Keith David was born in New York City's Harlem district and raised in East Elmhurst, in the Queens section of the city. As a child, he realized he wanted to act after playing the cowardly lion in his school's production of "The Wizard of Oz." He later enrolled in New York's High School of the Performing Arts and continued his studies at Juilliard. After graduation, he was hired as an understudy for Tullus Aufidius in William Shakespeare's "Coriolanus." In 1992, he received a Tony Award nomination for Best Supporting Actor in a Musical for his role in the Broadway play "Jelly's Last Jam."IMDb Mini Biography By: Matt Dicker
Keith's extraordinary range of talent is evidenced by his body of work. Recent films include "The Princess and the Frog", "Coraline", and "Crash". Other credits include "Barbershop", "Agent Cody Banks", and "Requiem for a Dream". Prior to that, Keith was featured in "There's Something About Mary", "Armageddon" and "Dead Presidents".
Keith has received Emmy Awards for his narration of two Ken Burns documentaries: "The War" and "Unforgivable Blackness", and was nominated for his narration of "Jazz". He received a daytime Emmy nomination for his work in Showtime's "The Tiger Wood's Story".
Keith David gained wide attention in 1986 for his role as King in the Oscar winning film "Platoon". Other of his over 75 film credits includes "Men at Work", "Clockers", and "Pitch Black". Keith has also worked with notable directors including Clint Eastwood ("Bird"), Steven Spielberg ("Always") and John Carpenter ("The Thing" and "They Live").
Born in Harlem, New York and raised in East Elmhurst, Queens, Keith sang in the all borough choir as a boy. He knew he wanted to act at the age of nine when he appeared as the cowardly lion in his school's production of "The Wizard of Oz". He later attended New York's famed High School of the Performing Arts and then graduated from Juilliard. There he studied under such voice and speech teachers as Robert Williams and Edith Skinner.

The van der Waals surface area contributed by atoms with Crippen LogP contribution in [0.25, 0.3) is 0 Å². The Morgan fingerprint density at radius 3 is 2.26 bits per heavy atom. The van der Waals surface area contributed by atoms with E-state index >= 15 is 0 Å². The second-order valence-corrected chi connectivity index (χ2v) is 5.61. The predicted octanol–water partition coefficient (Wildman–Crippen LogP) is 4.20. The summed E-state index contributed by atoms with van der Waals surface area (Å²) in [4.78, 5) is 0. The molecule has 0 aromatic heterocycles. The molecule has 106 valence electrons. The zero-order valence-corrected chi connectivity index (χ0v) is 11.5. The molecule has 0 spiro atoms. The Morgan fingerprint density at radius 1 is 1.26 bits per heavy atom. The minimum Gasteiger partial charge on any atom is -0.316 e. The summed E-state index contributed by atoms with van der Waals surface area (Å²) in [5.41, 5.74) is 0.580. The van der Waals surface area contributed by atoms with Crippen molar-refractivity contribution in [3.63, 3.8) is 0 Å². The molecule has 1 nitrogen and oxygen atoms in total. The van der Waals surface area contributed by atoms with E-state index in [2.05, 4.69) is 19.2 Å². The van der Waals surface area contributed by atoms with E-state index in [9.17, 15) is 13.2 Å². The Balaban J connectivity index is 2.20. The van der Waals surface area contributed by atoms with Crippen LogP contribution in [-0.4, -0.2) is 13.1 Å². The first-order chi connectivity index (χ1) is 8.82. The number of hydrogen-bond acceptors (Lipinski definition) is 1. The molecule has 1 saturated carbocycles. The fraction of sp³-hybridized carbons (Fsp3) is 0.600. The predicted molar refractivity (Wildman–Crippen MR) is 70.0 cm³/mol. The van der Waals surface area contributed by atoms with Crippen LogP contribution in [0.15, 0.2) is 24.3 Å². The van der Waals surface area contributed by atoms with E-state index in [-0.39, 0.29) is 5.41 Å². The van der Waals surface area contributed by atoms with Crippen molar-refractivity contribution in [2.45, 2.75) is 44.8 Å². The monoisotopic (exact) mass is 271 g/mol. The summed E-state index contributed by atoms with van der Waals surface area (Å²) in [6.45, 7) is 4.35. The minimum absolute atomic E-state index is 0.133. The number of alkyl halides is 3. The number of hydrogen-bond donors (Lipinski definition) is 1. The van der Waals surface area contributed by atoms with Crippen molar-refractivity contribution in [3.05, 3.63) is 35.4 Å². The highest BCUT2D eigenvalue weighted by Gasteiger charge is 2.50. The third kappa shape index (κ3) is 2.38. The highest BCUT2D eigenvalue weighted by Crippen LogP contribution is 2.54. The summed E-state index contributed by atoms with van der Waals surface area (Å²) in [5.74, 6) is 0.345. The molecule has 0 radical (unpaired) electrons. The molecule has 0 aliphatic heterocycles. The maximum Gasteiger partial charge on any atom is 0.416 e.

|Margit Edwards Williams||(22 September 1990 - ?) (divorced)|
Deep, commanding voice, very reminiscent of Orson Welles
Often plays hot-tempered, irritable characters
His big smile, with a gap between his teeth
Following the 1986 film Platoon (1986), Charlie Sheen - who starred in the films - did a TV interview and credits David with saving his life. While shooting in an open-doored Huey gunship, the helicopter banked too hard, and Sheen was thrown towards - and would have gone through - the open door. David grabbed Sheen by the back and pulled him back in.
Very popular voice-over actor.
Nominated for Broadway's 1992 Tony Award as Best Actor (Featured Role - Musical) for "Jelly's Last Jam."
Frequent voice collaborator with fellow voice-actor Ron Perlman. Computer games: Fallout: A Post-Nuclear Role-Playing Game (1997) (VG), Lords of EverQuest (2003) (VG), Halo 2 (2004) (VG), Halo 3 (2007) (VG). Animated series: "Aladdin" (1994), "Fantastic Four" (1994), "Justice League" (2001), "Teen Titans" (2003). And they have both had a guest appearance on the TV series "The Outer Limits" (1995).
His ex-wife attended Hunter College of the City University of New York (CUNY) with Lisa Nicole Carson where they both appeared (and worked backstage) in theater department productions.
Studied acting with Michael Howard in New York City.
In February 2010 he became the first actor to provide his voice for two films nominated for Academy Awards for Best Animated Feature. He played the part of The Cat in Coraline (2009) and the villain Dr. Facilier in The Princess and the Frog (2009).
Profiled in "Character Kings: Hollywood's Familiar Faces Discuss the Art & Business of Acting" by Scott Voisin. 
Actually, I wanted to be an actor when I was two years old.
[on "Gargoyles" (1994)] I was very moved by Goliath. I was moved by playing him. They're not displaced citizens but they are citizens from another time and another place that were placed in this modern context and maintained that integrity.
You get to celebrate the content of someone's character as opposed to the the color of their skin or their outward appearance. That to me is the most impressive element about "Gargoyles" (1994) because if forces you to deal with who they are. Not what they look like or anything external. You are dealing with internal principles about these people.
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